The Technology Behind the Games
There is quite a bit of technology under the hood of Skotos games, despite their text interface. Game players can play the games either through an HTML-based client or through an Active-X client. The HTML client is accessed through web pages, while the Active-X client is a downloadable one intended for more lengthy game play.
What about on the server side of things? At the base level, Skotos games use a modified version of DGD, Dworkin's Generic Driver. DGD was written by Felix "Dworkin" Croes as a replacement for Lars Pensjö's original LPC driver, the code which let LPMuds work. DGD implements LPC, a variant of the C programming language designed for LPMuds. The operating system which Skotos games used is called SkotOS, and runs in DGD.
DGD can be used for a wide variety of programs, not just LPMuds. Several years ago ichat (which became Acuity Corporation before being bought by Quintus Corporation, in case you wish to navigate the maze of twisty corporate acquisitions, all alike) got the commercial license rights to DGD and used DGD to create a series of chat applications. Skotos in turn licensed those commercial rights to DGD from ichat/Acuity/Quintus.
While DGD and SkotOS form the back-end of the Skotos server, its front-end is a modified version of XML, the eXtensible Markup Language. Everything in a Skotos game, be it a player, an object, a verb, or a help file, is created using XML.
Why XML? One reason was to make creation of the Skotos game development environment, which is web-based, easier. XML can be readily parsed into forms and then displayed in web pages. Another was to make game programming easier for the novice programmer. While game designers can edit the raw XML code, they can use the web forms as well, making the code more readable to non-programmers.
Physical objects in the game world are all instances of the same class of programming object. The runtime engine views all physical objects the same way in terms of internal code. The only differences between, say, a stone altar and a rapier are those that are specified within the data of the objects themselves. The rapier might have a flag which indicates that it is a weapon, while the stone alter might have one which indicates that it cannot be picked up.
According to Par Winzell, Skotos's lead engineer, this was one of the best decisions they made in designing SkotOS: This all-data approach lends consistency to Skotos worlds. To see why, consider how object behavior is handled in Diku MUDs, which are statically-compiled and have all game logic defined by a central engine, and in LPMuds, which allow pieces of a game world to be changed while the game is running and do not use a central engine.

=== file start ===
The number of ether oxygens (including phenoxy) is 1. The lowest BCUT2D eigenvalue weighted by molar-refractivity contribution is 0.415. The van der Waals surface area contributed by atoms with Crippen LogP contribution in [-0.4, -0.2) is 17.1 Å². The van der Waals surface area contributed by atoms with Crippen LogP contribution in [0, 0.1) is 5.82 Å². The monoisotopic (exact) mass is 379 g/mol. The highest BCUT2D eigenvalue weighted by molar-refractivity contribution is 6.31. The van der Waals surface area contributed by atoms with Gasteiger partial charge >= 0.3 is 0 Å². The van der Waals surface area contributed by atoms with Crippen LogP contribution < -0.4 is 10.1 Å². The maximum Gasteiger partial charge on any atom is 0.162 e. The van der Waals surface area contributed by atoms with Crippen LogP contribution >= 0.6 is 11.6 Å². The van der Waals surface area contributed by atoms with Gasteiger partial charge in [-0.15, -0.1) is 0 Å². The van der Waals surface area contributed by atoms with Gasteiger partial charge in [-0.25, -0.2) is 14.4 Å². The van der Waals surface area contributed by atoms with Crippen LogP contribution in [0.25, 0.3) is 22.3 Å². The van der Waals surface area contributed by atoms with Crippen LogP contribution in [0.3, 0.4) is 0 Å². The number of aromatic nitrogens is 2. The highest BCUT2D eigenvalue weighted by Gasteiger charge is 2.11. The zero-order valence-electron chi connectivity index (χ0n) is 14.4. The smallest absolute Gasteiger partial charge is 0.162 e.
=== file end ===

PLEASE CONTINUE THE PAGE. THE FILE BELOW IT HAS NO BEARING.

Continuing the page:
In an LPMud, if you wish to create a sword which can cut a rope, you code a "cut" verb in a scripting language, a specific sword, and a specific rope. The "cut" verb is programmed to see if the player is using that specific sword on that specific rope. But what happens if a player picks up that sword, goes to another part of the game, and tries to cut a loaf of bread with it? If whoever coded that loaf of bread didn't take into account your "cut" verb -- and how could they, unless you told each and every programmer? -- then the player can't cut the bread with the sword. The result is a collection of objects which don't work consistently together and which don't have a consistent user interface.
In a Diku MUD, you would have to add a "cut" verb to the central simulation engine, which would define how that verb by default works with various objects. Then any object that flagged itself as "able to be cut" could be cut properly. (This is also how traditional text adventures are programmed.) In effect the central engine is acting as a clearinghouse for game logic, making sure that consistency is maintained across all items. "cut rope with stone altar" might not make any sense, but the game should acknowledge your attempt, if only with a sarcastic message.
Does that mean that game designers can only allow actions which are already programmed into SkotOS? No. As Par said to me, "We wanted the centralized consistency enforcement of defining an object entirely in data. That said, we have actually implemented two separate scripting languages, and are now engaged in the tricky task of recommending their proper use without the integrity of our virtual reality crumbling under our feet."